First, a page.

In case you care, spoilage.
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STUDIO: Lions Gate
RUNNING TIME: 92 minutes
• Commentary with Director David Hackl and First A.D. Steve Webb
• Commentary with Producers Owen Koules, Mark Burg and Exec Producers Peter Block and Jason Constantine
• The Pendulum Trap
• The Cube Trap
• The Coffin Trap
• The Fatal Five
• Slicing the Cube: Editing the Cube Trap
You won’t believe how it ends…or how it begins…the first act, second act…third act…climax…credits….
Tobin Bell, Costas Mandylor, Scott Patterson, Julie Benz, Meagan Good, Betsy Russell, Mark Rolston, Carlo Rota, Greg Bryk, Laura Gordon, Joris Jarsky, Mike Butters, Mike Realba.
Pretty much the only way the producers will get the audience to watch VI…
Jigsaw (Bell) and his apprentice Amanda (Shawnee Smith) are both dead, but Jigsaw’s other silent partner, Detective Mark Hoffman, is carrying on his work. This includes a new game with five strangers who share something in common and who have to work together in order to survive. Meanwhile, FBI Agent Peter Strahm (Patterson), who barely survived his encounters with the new round of killings, is on to Hoffman and investigates the past murders in order to get a handle on what makes him tick, and retconning the hell out of the franchise in the process.
At this point in the game, there’s not much trying to convert anyone to the Saw franchise. You either hate it or you have chosen to live with it. And you probably made up your mind by the second movie at the latest. I’d have to put myself in the camp of the latter, if at least on a brain check level. There are things in this series in which to not hate upon, but it’s clear that this franchise started showing the fact that it’s scraping the bedrock beneath the barrel. Saw is torture porn to be sure, but it’s generally on the higher scale of torture porn. Still, one can only take so much porn before getting raw.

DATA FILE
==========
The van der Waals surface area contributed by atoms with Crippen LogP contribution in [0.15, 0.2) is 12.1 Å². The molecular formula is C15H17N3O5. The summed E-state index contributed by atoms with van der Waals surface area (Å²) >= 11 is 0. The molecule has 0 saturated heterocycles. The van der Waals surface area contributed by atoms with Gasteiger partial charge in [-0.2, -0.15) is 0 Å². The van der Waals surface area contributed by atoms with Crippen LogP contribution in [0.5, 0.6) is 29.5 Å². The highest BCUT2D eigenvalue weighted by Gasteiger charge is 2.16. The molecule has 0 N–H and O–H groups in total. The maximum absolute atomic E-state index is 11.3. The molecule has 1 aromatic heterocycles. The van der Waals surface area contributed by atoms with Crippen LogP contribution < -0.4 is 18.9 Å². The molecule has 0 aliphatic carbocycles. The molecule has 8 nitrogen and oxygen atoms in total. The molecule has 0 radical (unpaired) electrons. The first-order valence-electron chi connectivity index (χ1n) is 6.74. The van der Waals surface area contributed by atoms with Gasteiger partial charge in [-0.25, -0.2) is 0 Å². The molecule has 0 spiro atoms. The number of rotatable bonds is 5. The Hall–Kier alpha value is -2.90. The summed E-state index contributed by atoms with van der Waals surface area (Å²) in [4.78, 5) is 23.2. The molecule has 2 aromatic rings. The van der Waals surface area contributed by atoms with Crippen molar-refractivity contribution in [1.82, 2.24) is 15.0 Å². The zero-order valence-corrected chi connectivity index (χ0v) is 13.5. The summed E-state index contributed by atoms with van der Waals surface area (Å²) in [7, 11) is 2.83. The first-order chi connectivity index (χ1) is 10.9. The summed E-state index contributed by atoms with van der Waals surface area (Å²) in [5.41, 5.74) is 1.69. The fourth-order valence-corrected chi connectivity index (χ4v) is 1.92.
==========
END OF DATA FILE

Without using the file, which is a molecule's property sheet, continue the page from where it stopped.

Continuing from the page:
Cube: Headcube was a disappointment to say the least.
Besides the inventive traps devised by Jigsaw, the carnage and the somewhat clever twists in the first movie or two, what made the Saw franchise unique was Jigsaw’s motivation for doing what he did. He came up with labyrinthine plots involving his victims and he was meting out his version of justice in extra bloody fashion. The fact that he was also on a timetable because of his terminal cancer was also a different element. How many serial killers in movies throughout the years have been both so diabolical yet so vulnerable at the same time? Plus Tobin Bell brought an added layer of depth in his portrayal. He doesn’t kill anybody, he just sets up circumstances to where if they don’t change their evil or sordid ways, they’re going to end up as something akin to a human Rorschach test.